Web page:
Please join us!
When: Friday, September 15, at 1pm EST (5pm GMT / 10:30pm IST)
Topic: Self-Worth and Thought Awareness
About This Week’s Chat
“Sometimes the hardest part of the journey is believing you’re worthy of the trip.”
― Glenn Beck, American radio and television personality.
Nowadays, many of us see police or military patrols in our cities, as we visit tourist attractions or use facilities like airports and train stations. For some people, they’re an unwelcome reminder of an unseen threat. For all, they symbolize our collective awareness that, in certain circumstances, we need people who are trained and alert to keep us safe.
Over the years, I’ve come to realize that I also need two big, strong “soldiers” at the entrance and exit points of my thoughts.
I need one to keep guard over what I allow into my mind: what I see, read, listen to, and talk about. The other must watch for the harmful thoughts that slip out and threaten to ruin how I feel about myself. This sentry plays an important role in keeping my self-confidence, and even my self-worth, intact and strong.
Who Sees the Ugly Me?
I’m sure that I’m not the only person around who has “bad hair” days and “fat” days. What I’ve noticed, though, is that people around me hardly ever see the “ugly” that I do – it mostly exists in my head.
When I give such a thought the opportunity to grow, it seems to attach itself to my self-worth like a leech. Before long it starts draining me of energy and I feel as if everybody sees the “ugly me” that I see in my head. And before long I start acting as if that’s the real me. Both my performance and my relationships suffer, as this poor view of myself spills out into the workplace.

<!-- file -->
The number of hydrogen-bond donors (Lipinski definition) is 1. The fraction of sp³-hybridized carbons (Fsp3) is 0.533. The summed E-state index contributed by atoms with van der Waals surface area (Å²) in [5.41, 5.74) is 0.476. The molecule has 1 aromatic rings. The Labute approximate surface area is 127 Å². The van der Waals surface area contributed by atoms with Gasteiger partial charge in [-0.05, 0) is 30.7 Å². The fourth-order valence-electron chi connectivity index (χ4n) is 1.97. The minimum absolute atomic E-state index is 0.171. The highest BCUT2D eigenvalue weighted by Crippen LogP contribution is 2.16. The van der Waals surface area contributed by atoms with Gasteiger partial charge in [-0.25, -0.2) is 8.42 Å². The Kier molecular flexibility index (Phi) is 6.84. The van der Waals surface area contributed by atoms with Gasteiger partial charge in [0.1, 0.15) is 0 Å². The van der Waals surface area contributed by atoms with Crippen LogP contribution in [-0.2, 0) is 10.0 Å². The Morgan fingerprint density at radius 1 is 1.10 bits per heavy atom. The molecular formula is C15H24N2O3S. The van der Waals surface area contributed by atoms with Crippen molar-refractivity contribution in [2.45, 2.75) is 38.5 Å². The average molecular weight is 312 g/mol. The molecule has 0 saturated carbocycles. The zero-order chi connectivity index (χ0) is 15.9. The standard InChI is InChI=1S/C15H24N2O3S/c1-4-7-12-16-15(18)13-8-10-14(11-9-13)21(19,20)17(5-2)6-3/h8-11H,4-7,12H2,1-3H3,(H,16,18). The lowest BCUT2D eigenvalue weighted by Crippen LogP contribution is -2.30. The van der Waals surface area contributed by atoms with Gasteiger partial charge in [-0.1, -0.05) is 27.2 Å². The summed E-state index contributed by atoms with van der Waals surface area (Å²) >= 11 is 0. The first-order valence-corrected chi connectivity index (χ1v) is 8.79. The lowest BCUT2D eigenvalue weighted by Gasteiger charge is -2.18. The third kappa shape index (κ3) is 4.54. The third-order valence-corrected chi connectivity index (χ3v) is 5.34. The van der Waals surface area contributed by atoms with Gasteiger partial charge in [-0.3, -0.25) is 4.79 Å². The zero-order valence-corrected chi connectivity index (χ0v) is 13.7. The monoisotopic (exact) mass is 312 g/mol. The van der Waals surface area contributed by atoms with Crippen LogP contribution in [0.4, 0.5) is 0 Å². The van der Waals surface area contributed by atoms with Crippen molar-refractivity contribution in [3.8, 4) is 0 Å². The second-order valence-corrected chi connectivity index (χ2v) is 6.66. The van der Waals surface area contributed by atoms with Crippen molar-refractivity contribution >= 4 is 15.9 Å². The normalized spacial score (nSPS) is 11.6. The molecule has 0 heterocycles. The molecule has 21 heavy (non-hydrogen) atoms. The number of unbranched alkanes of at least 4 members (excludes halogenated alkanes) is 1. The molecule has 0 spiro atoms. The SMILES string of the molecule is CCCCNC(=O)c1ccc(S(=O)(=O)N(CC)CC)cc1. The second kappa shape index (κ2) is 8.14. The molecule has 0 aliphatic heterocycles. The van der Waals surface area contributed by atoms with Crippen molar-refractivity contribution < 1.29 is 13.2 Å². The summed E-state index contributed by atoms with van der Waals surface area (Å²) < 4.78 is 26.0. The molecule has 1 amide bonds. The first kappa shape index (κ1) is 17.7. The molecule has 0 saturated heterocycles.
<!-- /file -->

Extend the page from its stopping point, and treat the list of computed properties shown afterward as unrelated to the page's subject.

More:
You can find out more about how poor self-worth and negative thoughts can affect your success at work when you sign up for a month’s trial of the Mind Tools Club by midnight, September 28, and download a FREE copy of our new 70-page People Skills Toolkit. (Existing members will also get the chance to receive it.)
The only thing that can change what happens “in the moment” is my conscious decision to shift my thoughts into a different gear. Instead of focusing on the negative things that I feel about myself, I have to remember that I’m still the same me that I felt so good about yesterday – even if my hair doesn’t look quite as nice as it did then!
Self-Worth and Thought Awareness
In our Twitter poll last week, 35 percent of you said that you’d like to become better at mindful self-awareness. (See how our participants voted about other aspects of self-management they’d like to improve, here.)
So, in our #MTtalk Twitter chat this Friday, we’re going to explore the relationship between self-worth and thought awareness, how it influences us, and how to become more aware of our thoughts.
You are very welcome to participate in all or some of the chat, and the following questions may spark some thoughts in preparation for it:
- What is thought awareness?
- How can you become more aware of your negative thought patterns?
- What questions can you ask yourself to help shift negative self-talk?
- How do you define self-worth?
- What does low self-worth look like? What are the signs?
- What is the effect, both personally and professionally, of low self-worth?
- What does positive self-talk sound like, and what effect does it have on your self-worth?
We’ve also compiled a list of resources for you to browse:
- Thought Awareness, Rational Thinking, and Positive Thinking
- Beating Self-Sabotage
- Emotional Intelligence
- Are You a Postive or Negative Thinker?
- Thought Awareness Video
- Using Affirmations
- Building Self-Confidence
- Overcoming Impostor Syndrome
At Mind Tools, we hear from people all over the globe – and we hope that includes you! Join the #MTtalk chat this Friday, September 15, at 1pm EST (5pm GMT; 10:30pm IST). Remember, we feature great participant responses right here on our blog every week!
How to Join
Follow us on Twitter to make sure you don’t miss any of the action this Friday! We’ll be tweeting out 10 questions during our hour-long chat. To participate, type #MTtalk in the Twitter search function. Then, click on “All Tweets” and you’ll be able to follow the live chat feed. You can add to the discussion yourself by using the hash tag #MTtalk in your tweets.